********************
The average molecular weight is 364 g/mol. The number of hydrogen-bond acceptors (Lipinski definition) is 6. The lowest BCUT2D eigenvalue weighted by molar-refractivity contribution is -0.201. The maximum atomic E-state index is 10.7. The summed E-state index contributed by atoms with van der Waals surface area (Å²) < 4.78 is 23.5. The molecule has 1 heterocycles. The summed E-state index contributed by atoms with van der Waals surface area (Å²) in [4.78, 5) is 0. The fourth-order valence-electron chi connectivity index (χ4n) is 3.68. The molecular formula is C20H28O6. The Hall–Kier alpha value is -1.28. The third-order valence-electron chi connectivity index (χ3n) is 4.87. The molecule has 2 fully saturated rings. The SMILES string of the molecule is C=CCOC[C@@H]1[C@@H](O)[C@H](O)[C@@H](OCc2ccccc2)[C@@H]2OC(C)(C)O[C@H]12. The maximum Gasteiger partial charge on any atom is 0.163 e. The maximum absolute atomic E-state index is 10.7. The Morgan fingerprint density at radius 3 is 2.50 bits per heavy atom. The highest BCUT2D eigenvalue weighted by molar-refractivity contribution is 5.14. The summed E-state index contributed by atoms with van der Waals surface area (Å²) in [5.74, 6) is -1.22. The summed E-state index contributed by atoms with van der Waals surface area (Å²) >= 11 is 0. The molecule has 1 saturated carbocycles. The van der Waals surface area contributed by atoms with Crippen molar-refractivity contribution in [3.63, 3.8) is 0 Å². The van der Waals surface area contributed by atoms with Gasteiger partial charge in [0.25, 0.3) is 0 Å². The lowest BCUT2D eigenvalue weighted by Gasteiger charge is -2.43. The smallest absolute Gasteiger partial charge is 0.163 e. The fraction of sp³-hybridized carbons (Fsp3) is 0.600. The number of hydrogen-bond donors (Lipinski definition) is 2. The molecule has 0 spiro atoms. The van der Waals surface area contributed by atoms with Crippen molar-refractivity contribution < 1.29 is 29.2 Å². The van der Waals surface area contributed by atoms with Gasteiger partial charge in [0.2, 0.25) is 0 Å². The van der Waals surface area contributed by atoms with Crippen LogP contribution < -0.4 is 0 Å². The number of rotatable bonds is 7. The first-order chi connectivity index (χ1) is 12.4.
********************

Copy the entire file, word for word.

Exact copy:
The average molecular weight is 364 g/mol. The number of hydrogen-bond acceptors (Lipinski definition) is 6. The lowest BCUT2D eigenvalue weighted by molar-refractivity contribution is -0.201. The maximum atomic E-state index is 10.7. The summed E-state index contributed by atoms with van der Waals surface area (Å²) < 4.78 is 23.5. The molecule has 1 heterocycles. The summed E-state index contributed by atoms with van der Waals surface area (Å²) in [4.78, 5) is 0. The fourth-order valence-electron chi connectivity index (χ4n) is 3.68. The molecular formula is C20H28O6. The Hall–Kier alpha value is -1.28. The third-order valence-electron chi connectivity index (χ3n) is 4.87. The molecule has 2 fully saturated rings. The SMILES string of the molecule is C=CCOC[C@@H]1[C@@H](O)[C@H](O)[C@@H](OCc2ccccc2)[C@@H]2OC(C)(C)O[C@H]12. The maximum Gasteiger partial charge on any atom is 0.163 e. The maximum absolute atomic E-state index is 10.7. The Morgan fingerprint density at radius 3 is 2.50 bits per heavy atom. The highest BCUT2D eigenvalue weighted by molar-refractivity contribution is 5.14. The summed E-state index contributed by atoms with van der Waals surface area (Å²) in [5.74, 6) is -1.22. The summed E-state index contributed by atoms with van der Waals surface area (Å²) >= 11 is 0. The molecule has 1 saturated carbocycles. The van der Waals surface area contributed by atoms with Crippen molar-refractivity contribution in [3.63, 3.8) is 0 Å². The van der Waals surface area contributed by atoms with Gasteiger partial charge in [0.25, 0.3) is 0 Å². The lowest BCUT2D eigenvalue weighted by Gasteiger charge is -2.43. The smallest absolute Gasteiger partial charge is 0.163 e. The fraction of sp³-hybridized carbons (Fsp3) is 0.600. The number of hydrogen-bond donors (Lipinski definition) is 2. The molecule has 0 spiro atoms. The van der Waals surface area contributed by atoms with Crippen molar-refractivity contribution < 1.29 is 29.2 Å². The van der Waals surface area contributed by atoms with Gasteiger partial charge in [0.2, 0.25) is 0 Å². The van der Waals surface area contributed by atoms with Crippen LogP contribution < -0.4 is 0 Å². The number of rotatable bonds is 7. The first-order chi connectivity index (χ1) is 12.4.